Haha, I never tried Elliot Erwitt’s trick! I don’t think I had any specific maneuver other than getting close enough for tight crops. Occasionally, I spoke to the dog in an encouraging tone. If the dog showed interest in me, I would make friends with it before taking pictures. In some cases the owner would urge, even force their dog to a pose they thought would be ideal. This obviously made me feel uncomfortable, but then again some of the more powerful pictures happened this way.
How do the owners of the dog react?
Mostly they were glad about me wanting to take pictures. A great deal of the series is photographed at dog shows or dog races: especially at the shows everyone is motivated for the posing anyways. Perhaps their ideals for a perfect picture would not match with mine, but because this was done on film no-one asked to see the result in situ. On request I sent pictures to a couple of owners but I never got feedback.
How do the dogs react to the camera? Do they even notice that something is going on?
Some dogs were absolutely indifferent to me whereas others stuck their nose right up into the lens. Surprising enough, hardly any of them were troubled by the flash.
Please tell us more abour your project The Innocents.
Every now and then I feel like making a more conceptual project, often with a fairly strict aesthetic template. The Innocents is such an example. I wanted to make facial portraits and to concentrate on expression, in fact assumed expression. In the pictures we see maybe a sad dog, a drowsy one, a lunatic – or some of them just appear clueless. This all is fiction of course, we are projecting our human characters and emotions on these innocents. The name for the project popped from a sentence in Roger Grenier’s great book The Difficulty of Being a Dog. In 2005 I showed this series in a Helsinki workshop-gallery and we run all-night slide projections through the display windows so that people could see the pictures from the street. Already 2003 the now defunct Details magazine run a good selection from the series together with a piece about dog-human relation. Also I made a dummy for a table game but unfortunately the plan didn’t materialize.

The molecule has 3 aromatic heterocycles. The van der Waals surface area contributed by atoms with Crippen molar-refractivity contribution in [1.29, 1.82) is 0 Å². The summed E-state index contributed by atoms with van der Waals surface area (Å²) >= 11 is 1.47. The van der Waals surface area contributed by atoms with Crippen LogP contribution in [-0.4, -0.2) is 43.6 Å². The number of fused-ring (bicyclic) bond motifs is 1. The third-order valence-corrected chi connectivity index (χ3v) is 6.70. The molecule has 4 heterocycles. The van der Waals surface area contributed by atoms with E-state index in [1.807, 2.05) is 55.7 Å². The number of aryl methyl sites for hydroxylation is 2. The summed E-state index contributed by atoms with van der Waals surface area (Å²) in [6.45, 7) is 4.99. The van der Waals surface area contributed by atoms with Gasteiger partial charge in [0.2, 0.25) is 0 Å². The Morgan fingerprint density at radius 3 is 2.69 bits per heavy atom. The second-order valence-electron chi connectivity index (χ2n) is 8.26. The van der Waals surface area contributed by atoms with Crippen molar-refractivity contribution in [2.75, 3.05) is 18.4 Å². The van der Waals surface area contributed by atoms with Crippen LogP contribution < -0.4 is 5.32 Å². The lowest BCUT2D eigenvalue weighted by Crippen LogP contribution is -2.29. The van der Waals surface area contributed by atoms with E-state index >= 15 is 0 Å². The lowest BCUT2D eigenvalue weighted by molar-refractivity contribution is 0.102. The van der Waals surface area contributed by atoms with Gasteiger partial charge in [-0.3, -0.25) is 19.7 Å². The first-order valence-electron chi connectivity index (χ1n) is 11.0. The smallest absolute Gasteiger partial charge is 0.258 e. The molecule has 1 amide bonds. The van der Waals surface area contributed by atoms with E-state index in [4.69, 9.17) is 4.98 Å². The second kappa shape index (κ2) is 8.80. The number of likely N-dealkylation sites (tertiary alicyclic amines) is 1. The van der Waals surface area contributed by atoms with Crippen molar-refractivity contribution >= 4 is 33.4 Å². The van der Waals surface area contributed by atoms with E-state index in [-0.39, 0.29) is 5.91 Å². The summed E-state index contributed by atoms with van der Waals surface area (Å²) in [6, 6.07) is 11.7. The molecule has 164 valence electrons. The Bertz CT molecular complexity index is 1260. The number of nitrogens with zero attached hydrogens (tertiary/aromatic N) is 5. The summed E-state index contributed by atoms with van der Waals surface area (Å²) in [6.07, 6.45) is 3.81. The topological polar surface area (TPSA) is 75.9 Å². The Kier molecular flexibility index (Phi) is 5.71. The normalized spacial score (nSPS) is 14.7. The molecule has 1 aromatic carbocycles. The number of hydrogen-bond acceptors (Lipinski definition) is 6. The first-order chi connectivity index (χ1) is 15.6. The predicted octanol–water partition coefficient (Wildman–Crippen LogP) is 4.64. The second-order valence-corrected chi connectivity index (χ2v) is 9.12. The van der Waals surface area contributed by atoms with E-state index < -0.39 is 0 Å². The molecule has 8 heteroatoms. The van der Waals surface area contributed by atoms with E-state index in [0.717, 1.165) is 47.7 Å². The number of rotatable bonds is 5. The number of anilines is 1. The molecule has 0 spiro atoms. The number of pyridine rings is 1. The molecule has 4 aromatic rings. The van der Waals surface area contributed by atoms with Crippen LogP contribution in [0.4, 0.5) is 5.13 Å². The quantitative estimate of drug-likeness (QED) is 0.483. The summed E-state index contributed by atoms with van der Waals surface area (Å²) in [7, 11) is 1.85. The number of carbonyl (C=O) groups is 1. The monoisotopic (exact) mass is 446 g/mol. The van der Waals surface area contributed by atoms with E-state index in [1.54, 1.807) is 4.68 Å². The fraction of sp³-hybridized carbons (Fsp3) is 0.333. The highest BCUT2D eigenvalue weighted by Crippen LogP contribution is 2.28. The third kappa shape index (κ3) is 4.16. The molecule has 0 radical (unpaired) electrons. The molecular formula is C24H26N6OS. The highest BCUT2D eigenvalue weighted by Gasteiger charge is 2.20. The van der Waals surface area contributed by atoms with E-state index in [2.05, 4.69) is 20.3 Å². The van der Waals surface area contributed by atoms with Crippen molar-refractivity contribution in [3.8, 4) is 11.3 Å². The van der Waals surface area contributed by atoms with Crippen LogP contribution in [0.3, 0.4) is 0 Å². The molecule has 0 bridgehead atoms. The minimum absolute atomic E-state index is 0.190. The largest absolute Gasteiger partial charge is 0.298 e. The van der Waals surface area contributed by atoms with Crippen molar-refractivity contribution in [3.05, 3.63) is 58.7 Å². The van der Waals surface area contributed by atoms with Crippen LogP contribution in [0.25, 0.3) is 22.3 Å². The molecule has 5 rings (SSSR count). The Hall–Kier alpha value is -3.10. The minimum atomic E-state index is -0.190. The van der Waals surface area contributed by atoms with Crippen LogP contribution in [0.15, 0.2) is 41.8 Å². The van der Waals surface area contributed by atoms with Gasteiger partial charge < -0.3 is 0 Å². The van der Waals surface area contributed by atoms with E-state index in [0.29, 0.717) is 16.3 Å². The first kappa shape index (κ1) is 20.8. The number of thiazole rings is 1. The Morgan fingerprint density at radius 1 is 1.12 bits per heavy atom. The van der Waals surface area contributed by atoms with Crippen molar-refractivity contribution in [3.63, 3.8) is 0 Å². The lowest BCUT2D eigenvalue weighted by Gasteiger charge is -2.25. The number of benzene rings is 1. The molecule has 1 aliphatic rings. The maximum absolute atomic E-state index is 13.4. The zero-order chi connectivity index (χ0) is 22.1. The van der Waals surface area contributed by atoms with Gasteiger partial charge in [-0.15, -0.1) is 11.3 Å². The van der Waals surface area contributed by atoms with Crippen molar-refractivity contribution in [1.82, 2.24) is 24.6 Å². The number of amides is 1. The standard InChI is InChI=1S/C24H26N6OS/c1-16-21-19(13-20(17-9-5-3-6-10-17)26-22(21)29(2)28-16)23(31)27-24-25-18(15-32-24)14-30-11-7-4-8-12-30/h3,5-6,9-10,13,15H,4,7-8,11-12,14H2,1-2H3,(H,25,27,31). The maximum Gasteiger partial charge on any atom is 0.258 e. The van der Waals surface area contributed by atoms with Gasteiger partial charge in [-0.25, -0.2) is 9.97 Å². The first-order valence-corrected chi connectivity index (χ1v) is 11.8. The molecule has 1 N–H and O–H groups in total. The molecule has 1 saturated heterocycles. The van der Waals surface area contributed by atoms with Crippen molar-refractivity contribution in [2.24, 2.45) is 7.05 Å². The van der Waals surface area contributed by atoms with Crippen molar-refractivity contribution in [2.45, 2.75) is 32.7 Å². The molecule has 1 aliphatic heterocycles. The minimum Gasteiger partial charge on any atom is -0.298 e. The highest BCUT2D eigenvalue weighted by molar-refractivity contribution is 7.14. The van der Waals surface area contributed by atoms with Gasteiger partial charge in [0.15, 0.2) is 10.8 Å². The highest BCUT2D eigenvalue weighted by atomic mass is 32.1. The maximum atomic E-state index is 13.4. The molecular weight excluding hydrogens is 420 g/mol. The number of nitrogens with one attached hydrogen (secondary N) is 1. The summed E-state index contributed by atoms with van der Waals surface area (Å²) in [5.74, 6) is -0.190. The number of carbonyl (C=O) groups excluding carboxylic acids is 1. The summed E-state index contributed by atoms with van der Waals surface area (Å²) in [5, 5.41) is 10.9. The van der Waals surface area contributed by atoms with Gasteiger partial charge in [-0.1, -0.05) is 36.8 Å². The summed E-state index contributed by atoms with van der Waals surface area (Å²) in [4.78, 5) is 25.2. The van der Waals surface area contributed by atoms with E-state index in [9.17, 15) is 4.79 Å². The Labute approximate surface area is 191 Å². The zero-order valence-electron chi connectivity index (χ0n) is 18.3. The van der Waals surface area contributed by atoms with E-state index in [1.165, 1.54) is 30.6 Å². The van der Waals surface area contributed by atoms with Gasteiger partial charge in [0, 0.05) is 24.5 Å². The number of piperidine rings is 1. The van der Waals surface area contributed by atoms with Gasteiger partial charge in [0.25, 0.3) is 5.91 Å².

Is there a photographer that inspired your dog photography? Martin Parr or Elliott Erwitt come to our mind.
Elliott Erwitt’s dog pictures are great: uplifting and hilarious. Compared to my series, Erwitt’s pictures are more complex though, often showing dogs in relation to the surrounding situation. Yet there’s an aspect in them which probably has influenced me: he renders the dogs very expressive. For the same reason it’s apt to mention Garry Winogrand’s dark book „The Animals“ (1969). It’s not about dogs but frustrated zoo animals, about the human-animal relation. Most importantly, Martin Parr was my teacher for a period of two years in the early 90’s. For me his work was very inspiring. He is a generous character and his sharing of knowledge and connections played a big role also in terms of international exposure. The fairly strict method of The Innocents probably drew from Martin’s Japonais Endormis (1998) – and of course from Common Sense (1999) which hit me like a sledgehammer. But it’s not always easy to see where exactly the influence comes from, as creative processes may simmer for long in the back of mind. You know, it can be also music – which in this particular case could be Talking Heads.